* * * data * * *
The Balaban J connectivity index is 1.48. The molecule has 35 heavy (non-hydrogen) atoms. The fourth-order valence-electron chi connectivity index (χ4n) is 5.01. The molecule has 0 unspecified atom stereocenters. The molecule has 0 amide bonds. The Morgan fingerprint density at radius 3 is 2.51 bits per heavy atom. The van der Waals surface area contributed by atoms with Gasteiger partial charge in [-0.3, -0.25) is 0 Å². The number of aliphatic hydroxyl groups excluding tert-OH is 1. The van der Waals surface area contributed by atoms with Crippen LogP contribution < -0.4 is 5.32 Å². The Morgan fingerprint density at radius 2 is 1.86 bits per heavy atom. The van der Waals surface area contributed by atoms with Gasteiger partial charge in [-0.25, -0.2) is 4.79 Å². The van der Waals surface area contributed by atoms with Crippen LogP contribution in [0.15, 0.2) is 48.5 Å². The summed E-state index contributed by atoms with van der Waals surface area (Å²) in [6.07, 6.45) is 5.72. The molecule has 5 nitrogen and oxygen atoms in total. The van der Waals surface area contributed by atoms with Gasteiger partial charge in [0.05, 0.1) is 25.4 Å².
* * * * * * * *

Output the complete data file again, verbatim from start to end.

The Balaban J connectivity index is 1.48. The molecule has 35 heavy (non-hydrogen) atoms. The fourth-order valence-electron chi connectivity index (χ4n) is 5.01. The molecule has 0 unspecified atom stereocenters. The molecule has 0 amide bonds. The Morgan fingerprint density at radius 3 is 2.51 bits per heavy atom. The van der Waals surface area contributed by atoms with Gasteiger partial charge in [-0.3, -0.25) is 0 Å². The number of aliphatic hydroxyl groups excluding tert-OH is 1. The van der Waals surface area contributed by atoms with Crippen LogP contribution < -0.4 is 5.32 Å². The Morgan fingerprint density at radius 2 is 1.86 bits per heavy atom. The van der Waals surface area contributed by atoms with Gasteiger partial charge in [-0.25, -0.2) is 4.79 Å². The van der Waals surface area contributed by atoms with Crippen LogP contribution in [0.15, 0.2) is 48.5 Å². The summed E-state index contributed by atoms with van der Waals surface area (Å²) in [6.07, 6.45) is 5.72. The molecule has 5 nitrogen and oxygen atoms in total. The van der Waals surface area contributed by atoms with Gasteiger partial charge in [0.05, 0.1) is 25.4 Å².